Ms. Thomas Greenfield was presumably referring to the opposition that the Uniting for Consensus (UFC) group – Pakistan, South Korea, Italy and Argentina – has to the G4 (Brazil, Germany, Japan and Italy) becoming permanent members. In addition, China opposes permanent membership for India and Japan. The U.S. has for some years supported India’s permanent membership to the Council – with former President Barack Obama declaring his country’s support in his address to Parliament in 2010
4. New Zealand tops COVID-19 performance ranking
New Zealand and Vietnam were ranked the best performing countries in their response to the pandemic, according to a COVID-19 “performance index” put together by the Lowy Institute, an Australian think tank, which sought to assess the impact of geography, political systems and economic development in assessing outcomes.
The index, which was based on six different indicators, including confirmed cases and deaths per million people and the scale of testing, sought “to gauge the relative performance of countries”, assessing 98 countries in the 36 weeks that followed their hundredth case.
India ranked 86 out of 98 countries, while the U.S. stood at 94 and Brazil at the bottom of the index. Taiwan, Thailand and Cyprus were in the top five. Sri Lanka was the best faring nation in South Asia, ranking 10, while the Maldives was at 25, Pakistan at 69, Nepal at 70, and Bangladesh at 84. The think tank said China was not included “due to a lack of publicly available data on testing”.
5. Biden warns Beijing over ‘expansionism’
A week into the job, U.S. President Joe Biden has sent a clear warning to Beijing against any expansionist intentions in East and Southeast Asia. In multiple calls and statements, he and his top security officials have underscored support for allies Japan, South Korea, Taiwan and the Philippines, signalling Washington’s rejection of China’s disputed territorial claims in those areas.
On Wednesday, Mr. Biden told Japanese Prime Minister Yoshihide Suga that his administration is committed to defending Japan, including the Senkaku Islands, which are claimed both by Japan and China, which calls them the Diaoyu Islands.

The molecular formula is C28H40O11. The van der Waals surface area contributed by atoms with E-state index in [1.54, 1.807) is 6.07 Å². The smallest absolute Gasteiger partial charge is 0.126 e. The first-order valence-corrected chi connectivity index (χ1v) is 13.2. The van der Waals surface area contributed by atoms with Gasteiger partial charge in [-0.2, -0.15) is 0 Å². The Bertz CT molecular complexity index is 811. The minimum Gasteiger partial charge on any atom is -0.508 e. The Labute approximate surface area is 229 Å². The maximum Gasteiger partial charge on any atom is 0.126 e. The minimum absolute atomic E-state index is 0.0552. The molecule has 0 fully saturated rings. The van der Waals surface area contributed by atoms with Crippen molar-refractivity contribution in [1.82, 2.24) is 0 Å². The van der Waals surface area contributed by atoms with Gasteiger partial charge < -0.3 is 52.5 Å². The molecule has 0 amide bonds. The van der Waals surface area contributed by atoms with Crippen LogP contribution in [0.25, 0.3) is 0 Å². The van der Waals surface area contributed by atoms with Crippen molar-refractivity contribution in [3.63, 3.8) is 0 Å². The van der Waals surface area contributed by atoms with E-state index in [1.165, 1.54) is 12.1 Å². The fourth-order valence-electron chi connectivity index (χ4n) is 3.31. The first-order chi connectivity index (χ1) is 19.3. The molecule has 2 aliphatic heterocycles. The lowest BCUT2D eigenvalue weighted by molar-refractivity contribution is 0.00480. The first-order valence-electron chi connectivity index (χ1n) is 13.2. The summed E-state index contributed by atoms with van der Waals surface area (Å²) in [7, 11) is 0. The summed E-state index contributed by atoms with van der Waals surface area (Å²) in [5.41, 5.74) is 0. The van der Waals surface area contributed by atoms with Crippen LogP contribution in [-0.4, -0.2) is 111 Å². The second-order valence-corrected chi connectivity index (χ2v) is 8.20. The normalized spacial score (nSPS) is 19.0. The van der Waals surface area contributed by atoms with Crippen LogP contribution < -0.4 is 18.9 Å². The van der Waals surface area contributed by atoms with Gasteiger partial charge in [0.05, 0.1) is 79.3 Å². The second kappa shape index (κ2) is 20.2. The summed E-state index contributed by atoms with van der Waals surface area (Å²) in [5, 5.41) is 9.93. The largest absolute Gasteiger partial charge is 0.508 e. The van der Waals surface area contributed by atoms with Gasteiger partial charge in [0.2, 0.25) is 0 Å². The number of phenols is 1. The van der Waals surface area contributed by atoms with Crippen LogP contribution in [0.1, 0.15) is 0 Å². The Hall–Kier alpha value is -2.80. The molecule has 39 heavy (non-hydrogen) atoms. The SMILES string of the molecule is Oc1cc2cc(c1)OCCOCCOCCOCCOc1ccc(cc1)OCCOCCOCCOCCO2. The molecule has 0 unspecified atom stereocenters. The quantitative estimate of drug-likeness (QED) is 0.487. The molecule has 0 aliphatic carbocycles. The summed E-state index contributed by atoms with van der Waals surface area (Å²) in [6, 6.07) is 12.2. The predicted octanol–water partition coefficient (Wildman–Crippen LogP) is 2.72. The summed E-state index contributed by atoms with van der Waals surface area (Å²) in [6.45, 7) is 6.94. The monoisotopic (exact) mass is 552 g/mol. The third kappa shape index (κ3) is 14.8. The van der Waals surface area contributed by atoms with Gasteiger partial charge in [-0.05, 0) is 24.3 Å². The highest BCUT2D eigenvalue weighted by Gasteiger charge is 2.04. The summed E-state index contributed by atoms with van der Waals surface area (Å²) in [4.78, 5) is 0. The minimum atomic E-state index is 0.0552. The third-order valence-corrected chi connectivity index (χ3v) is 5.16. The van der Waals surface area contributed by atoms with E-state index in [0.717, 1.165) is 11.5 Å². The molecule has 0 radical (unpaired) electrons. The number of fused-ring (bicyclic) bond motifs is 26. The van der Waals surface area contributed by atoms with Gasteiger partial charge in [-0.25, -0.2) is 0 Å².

That stance was echoed by Defense Secretary Lloyd Austin, who told Japanese counterpart Nobuo Kishi on Saturday that the contested islands were covered by the U.S.-Japan Security Treaty.
Meanwhile, three days into the Biden administration, State Department spokesman Ned Price warned China about menacing Taiwan after it repeatedly sent more than a dozen military fighters and bombers through the island’s air defence zone.
Secretary of State Antony Blinken told his Philippine counterpart on Wednesday that a mutual defence treaty obliging the U.S. to defend the Philippines against attack in the Pacific also applied to the disputed South China Sea – something the Obama administration did not specify.
ECONOMICS & FINANCE
1. Plugging gaps in GST to raise fiscal support
India should propose a credible privatisation plan for public sector ﬁrms, plug gaps in GST collections and cut wasteful expenditure from the Budget in order to contain borrowing costs while enhancing ﬁscal support for the economy, International Monetary Fund (IMF) chief economist Gita Gopinath said.
Stressing that there is a risk of a sharp rise in inequality, with millions entering extreme poverty, Ms. Gopinath said India must continue to provide support to the weaker sections and increase outlays for the national employment guarantee scheme this year as well.
On the IMF’s forecast for India’s economy to grow by 11.5% in 2021-22, Ms. Gopinath said most of the expansion would be ‘mechanical’ as “you are coming oﬀ an 8% estimated collapse in the previous year”. Responding to concerns about high government debt, Ms. Gopinath said any tightening of ﬁscal policies in the middle of the pandemic while people are still being asked to stay home, would be ‘damaging’.
2. Telecom Minister proposes Indian 5G core network
- Telecom Minister Ravi Shankar Prasad said 5G core network should be Indian and the country should move faster on the next-generation technology with indigenously made telecom gear. The Minister said that the test bed was ready for 5G and that the government would soon grant a permit for trials. “We lagged in 2G, 3G and 4G but in 5G India should move at a speed faster than the world with made in India 5G,” Mr. Prasad said.
3. India's gold demand fell to 25 year low in 2020
- Gold demand in India hit a 25-year low at 446.4 tonnes in 2020, compared with 690.4 tonnes in 2019 due to the COVID-19 induced lock down and on account of record high prices, the India oﬃce of the World Gold Council said.
1. Global antitrust and the challenge of BigTech https://rb.gy/e6rd3u
3. POCSO act and penalizing adolescents or teenagers https://rb.gy/lkuzvu
4. Munnawar Faruqi case https://rb.gy/df1n9k
5. The Gamestop story https://rb.gy/necwtt
Download Page : https://e-clat.com/dailynewspage
Sources referred to : The Hindu, The Indian Express, Live Law, Bar & Bench